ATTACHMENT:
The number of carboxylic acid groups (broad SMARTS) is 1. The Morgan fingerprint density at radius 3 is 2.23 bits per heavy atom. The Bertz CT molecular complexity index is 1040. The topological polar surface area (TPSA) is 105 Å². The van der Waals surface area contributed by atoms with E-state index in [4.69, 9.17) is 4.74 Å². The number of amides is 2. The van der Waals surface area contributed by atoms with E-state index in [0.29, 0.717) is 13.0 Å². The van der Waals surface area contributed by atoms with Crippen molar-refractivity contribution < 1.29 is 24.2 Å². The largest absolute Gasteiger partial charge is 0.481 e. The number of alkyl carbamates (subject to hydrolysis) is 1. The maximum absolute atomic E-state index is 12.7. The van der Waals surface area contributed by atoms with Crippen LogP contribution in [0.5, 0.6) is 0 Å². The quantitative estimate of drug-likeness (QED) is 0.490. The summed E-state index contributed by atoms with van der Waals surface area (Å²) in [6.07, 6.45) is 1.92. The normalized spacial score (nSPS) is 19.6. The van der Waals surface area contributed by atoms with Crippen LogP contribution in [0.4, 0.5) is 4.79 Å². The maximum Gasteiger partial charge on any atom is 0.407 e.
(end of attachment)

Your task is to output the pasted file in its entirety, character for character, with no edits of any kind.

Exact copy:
The number of carboxylic acid groups (broad SMARTS) is 1. The Morgan fingerprint density at radius 3 is 2.23 bits per heavy atom. The Bertz CT molecular complexity index is 1040. The topological polar surface area (TPSA) is 105 Å². The van der Waals surface area contributed by atoms with E-state index in [4.69, 9.17) is 4.74 Å². The number of amides is 2. The van der Waals surface area contributed by atoms with E-state index in [0.29, 0.717) is 13.0 Å². The van der Waals surface area contributed by atoms with Crippen molar-refractivity contribution < 1.29 is 24.2 Å². The largest absolute Gasteiger partial charge is 0.481 e. The number of alkyl carbamates (subject to hydrolysis) is 1. The maximum absolute atomic E-state index is 12.7. The van der Waals surface area contributed by atoms with Crippen LogP contribution in [0.5, 0.6) is 0 Å². The quantitative estimate of drug-likeness (QED) is 0.490. The summed E-state index contributed by atoms with van der Waals surface area (Å²) in [6.07, 6.45) is 1.92. The normalized spacial score (nSPS) is 19.6. The van der Waals surface area contributed by atoms with Crippen LogP contribution in [0.4, 0.5) is 4.79 Å². The maximum Gasteiger partial charge on any atom is 0.407 e.